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Transactions of the Wisconsin Academy of Sciences, Arts and Letters
volume XII, Part II (1899)

Safford, Truman Henry
Combinations of Pythagorean triangles as giving exercises in computation,   pp. [505]-508 PDF (840.6 KB)

Page [505]

                  BY TRUMAN HENRY SAFFORD.
  It has been the author's habit to practice his pupils in compu-
tation, in order to test and increase their numerical skill, by
teaching them to form and calculate triangles whose sides are ex-
pressed in whole numbers and whose areas are also so expressed.
The simplest way to obtain such triangles is to combine Pytha-
gorean triangles after the example of Hero of Alexandria, emi-
nent as an engineer as well as a mathematician. Hero was
the inventor of the Dioptra, an instrument containing the germ
of the theodolite. He was also the inventor of the Aeolopile,
a precursor of the steam engine, and in all probability also the
inventor of the well known formula for the area of a triangle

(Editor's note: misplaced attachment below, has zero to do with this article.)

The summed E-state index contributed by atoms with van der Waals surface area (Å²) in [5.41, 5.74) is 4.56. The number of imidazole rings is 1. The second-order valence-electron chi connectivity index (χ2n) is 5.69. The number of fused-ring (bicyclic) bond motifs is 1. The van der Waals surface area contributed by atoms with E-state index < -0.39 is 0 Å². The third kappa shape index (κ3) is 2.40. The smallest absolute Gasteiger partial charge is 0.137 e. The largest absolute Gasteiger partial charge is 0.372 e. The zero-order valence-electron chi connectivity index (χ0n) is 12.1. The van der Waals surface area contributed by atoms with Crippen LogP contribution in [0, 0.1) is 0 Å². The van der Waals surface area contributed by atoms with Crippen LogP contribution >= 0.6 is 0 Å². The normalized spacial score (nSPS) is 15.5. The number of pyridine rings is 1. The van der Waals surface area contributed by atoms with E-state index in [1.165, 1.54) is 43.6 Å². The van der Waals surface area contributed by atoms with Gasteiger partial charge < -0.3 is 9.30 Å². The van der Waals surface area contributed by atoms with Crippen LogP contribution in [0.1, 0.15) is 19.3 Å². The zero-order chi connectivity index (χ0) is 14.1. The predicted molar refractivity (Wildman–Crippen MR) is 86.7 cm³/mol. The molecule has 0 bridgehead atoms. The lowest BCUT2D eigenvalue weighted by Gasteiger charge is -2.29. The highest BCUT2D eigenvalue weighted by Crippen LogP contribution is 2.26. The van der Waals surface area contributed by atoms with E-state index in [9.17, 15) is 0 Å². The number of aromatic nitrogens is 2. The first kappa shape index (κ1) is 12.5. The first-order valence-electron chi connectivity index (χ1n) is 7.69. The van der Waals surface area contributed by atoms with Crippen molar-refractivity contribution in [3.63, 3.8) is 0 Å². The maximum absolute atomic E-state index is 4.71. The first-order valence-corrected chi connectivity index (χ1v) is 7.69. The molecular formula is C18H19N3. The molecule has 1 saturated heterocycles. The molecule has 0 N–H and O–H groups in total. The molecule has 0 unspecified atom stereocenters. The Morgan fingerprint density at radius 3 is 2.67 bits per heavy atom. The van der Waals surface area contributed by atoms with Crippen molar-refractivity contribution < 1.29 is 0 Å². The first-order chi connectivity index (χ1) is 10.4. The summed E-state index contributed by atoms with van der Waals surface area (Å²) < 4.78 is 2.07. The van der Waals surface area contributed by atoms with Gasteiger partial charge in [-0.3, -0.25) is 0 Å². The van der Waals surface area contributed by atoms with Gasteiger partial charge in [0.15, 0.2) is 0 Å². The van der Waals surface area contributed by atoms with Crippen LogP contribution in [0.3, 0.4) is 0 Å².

whose sides are given.
  - --Amonghis-works-is s-found-t-he re-triangle   whose
sides are 13, 14, and 15, and whose area is 84. Hero put to-
gether this triangle by combining the two Pythagorean triangles
whose sides are 5, 12, and 13 and 9, 12, and 15 respectively.
The area of the combined triangle 84 is the sum of 30 and 54,
the areas of the two Pythagoreans. A combination of the same
two Pythagoreans can be made in another way, giving the tri-
angle whose sides are 4, 13, and 15 and whose area is 24, the
difference of the areas 30 and 54. These methods can be em-
ployed with any pair of Pythagorean triangles which have a
common leg; in the case of Hero's pair 12 is the common leg.
  We may apply Hero's method to the two Pythagorean tri-
angles whose sides are 10, 8, and 6 and 17, 15, and 8 respect-
ively. We thus get the triangles whose sides are 1&, 17, and
21 and 9, 10, and 17 respectively. The areas by Hero's formula
r --    - 1. --     --                                                  
  . ..            I

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